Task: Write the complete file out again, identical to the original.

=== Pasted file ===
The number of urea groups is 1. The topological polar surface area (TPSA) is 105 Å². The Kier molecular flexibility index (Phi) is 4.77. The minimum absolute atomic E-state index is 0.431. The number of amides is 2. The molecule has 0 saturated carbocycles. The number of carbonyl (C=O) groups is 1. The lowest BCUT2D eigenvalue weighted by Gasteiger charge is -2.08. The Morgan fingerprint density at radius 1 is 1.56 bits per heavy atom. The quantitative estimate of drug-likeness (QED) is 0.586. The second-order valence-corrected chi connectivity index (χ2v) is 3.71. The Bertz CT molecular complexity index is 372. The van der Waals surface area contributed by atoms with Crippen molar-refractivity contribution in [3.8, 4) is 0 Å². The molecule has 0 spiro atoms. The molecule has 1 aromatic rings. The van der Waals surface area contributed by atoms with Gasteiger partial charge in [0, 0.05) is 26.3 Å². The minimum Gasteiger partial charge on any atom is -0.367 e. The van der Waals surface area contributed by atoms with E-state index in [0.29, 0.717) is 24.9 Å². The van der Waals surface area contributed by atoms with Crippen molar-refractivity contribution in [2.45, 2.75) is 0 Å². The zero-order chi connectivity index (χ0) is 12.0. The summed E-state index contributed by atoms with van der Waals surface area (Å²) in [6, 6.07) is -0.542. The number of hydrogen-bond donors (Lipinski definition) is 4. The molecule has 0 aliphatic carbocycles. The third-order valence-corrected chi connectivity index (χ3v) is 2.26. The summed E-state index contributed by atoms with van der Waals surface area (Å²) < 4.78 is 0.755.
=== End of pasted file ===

The number of urea groups is 1. The topological polar surface area (TPSA) is 105 Å². The Kier molecular flexibility index (Phi) is 4.77. The minimum absolute atomic E-state index is 0.431. The number of amides is 2. The molecule has 0 saturated carbocycles. The number of carbonyl (C=O) groups is 1. The lowest BCUT2D eigenvalue weighted by Gasteiger charge is -2.08. The Morgan fingerprint density at radius 1 is 1.56 bits per heavy atom. The quantitative estimate of drug-likeness (QED) is 0.586. The second-order valence-corrected chi connectivity index (χ2v) is 3.71. The Bertz CT molecular complexity index is 372. The van der Waals surface area contributed by atoms with Crippen molar-refractivity contribution in [3.8, 4) is 0 Å². The molecule has 0 spiro atoms. The molecule has 1 aromatic rings. The van der Waals surface area contributed by atoms with Gasteiger partial charge in [0, 0.05) is 26.3 Å². The minimum Gasteiger partial charge on any atom is -0.367 e. The van der Waals surface area contributed by atoms with E-state index in [0.29, 0.717) is 24.9 Å². The van der Waals surface area contributed by atoms with Crippen molar-refractivity contribution in [2.45, 2.75) is 0 Å². The zero-order chi connectivity index (χ0) is 12.0. The summed E-state index contributed by atoms with van der Waals surface area (Å²) in [6, 6.07) is -0.542. The number of hydrogen-bond donors (Lipinski definition) is 4. The molecule has 0 aliphatic carbocycles. The third-order valence-corrected chi connectivity index (χ3v) is 2.26. The summed E-state index contributed by atoms with van der Waals surface area (Å²) < 4.78 is 0.755.